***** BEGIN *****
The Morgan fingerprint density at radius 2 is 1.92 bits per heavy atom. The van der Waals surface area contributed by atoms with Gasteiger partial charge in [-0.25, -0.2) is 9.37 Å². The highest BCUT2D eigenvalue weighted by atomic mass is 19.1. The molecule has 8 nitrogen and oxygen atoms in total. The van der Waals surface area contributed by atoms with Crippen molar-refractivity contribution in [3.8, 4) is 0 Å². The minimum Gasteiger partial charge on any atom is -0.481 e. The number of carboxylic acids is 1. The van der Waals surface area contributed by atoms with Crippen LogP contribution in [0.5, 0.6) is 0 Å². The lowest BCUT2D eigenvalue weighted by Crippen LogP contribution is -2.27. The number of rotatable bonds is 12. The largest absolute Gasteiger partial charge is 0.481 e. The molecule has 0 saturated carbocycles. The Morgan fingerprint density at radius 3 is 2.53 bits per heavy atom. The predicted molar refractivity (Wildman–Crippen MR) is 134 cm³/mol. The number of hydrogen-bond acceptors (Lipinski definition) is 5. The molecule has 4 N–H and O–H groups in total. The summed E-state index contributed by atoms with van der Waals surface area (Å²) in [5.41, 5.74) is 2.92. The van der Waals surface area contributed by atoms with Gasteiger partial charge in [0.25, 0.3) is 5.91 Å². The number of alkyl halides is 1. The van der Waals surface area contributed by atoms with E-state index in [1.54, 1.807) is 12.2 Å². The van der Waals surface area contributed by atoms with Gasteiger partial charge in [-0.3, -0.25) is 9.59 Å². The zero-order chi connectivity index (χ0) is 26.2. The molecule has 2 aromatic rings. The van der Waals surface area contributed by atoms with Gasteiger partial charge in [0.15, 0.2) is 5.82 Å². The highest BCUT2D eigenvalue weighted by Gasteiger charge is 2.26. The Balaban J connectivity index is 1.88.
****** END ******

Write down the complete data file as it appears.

The Morgan fingerprint density at radius 2 is 1.92 bits per heavy atom. The van der Waals surface area contributed by atoms with Gasteiger partial charge in [-0.25, -0.2) is 9.37 Å². The highest BCUT2D eigenvalue weighted by atomic mass is 19.1. The molecule has 8 nitrogen and oxygen atoms in total. The van der Waals surface area contributed by atoms with Crippen molar-refractivity contribution in [3.8, 4) is 0 Å². The minimum Gasteiger partial charge on any atom is -0.481 e. The number of carboxylic acids is 1. The van der Waals surface area contributed by atoms with Crippen LogP contribution in [0.5, 0.6) is 0 Å². The lowest BCUT2D eigenvalue weighted by Crippen LogP contribution is -2.27. The number of rotatable bonds is 12. The largest absolute Gasteiger partial charge is 0.481 e. The molecule has 0 saturated carbocycles. The Morgan fingerprint density at radius 3 is 2.53 bits per heavy atom. The predicted molar refractivity (Wildman–Crippen MR) is 134 cm³/mol. The number of hydrogen-bond acceptors (Lipinski definition) is 5. The molecule has 4 N–H and O–H groups in total. The summed E-state index contributed by atoms with van der Waals surface area (Å²) in [5.41, 5.74) is 2.92. The van der Waals surface area contributed by atoms with Gasteiger partial charge in [0.25, 0.3) is 5.91 Å². The number of alkyl halides is 1. The van der Waals surface area contributed by atoms with E-state index in [1.54, 1.807) is 12.2 Å². The van der Waals surface area contributed by atoms with Gasteiger partial charge in [-0.3, -0.25) is 9.59 Å². The zero-order chi connectivity index (χ0) is 26.2. The molecule has 2 aromatic rings. The van der Waals surface area contributed by atoms with Gasteiger partial charge in [0.15, 0.2) is 5.82 Å². The highest BCUT2D eigenvalue weighted by Gasteiger charge is 2.26. The Balaban J connectivity index is 1.88.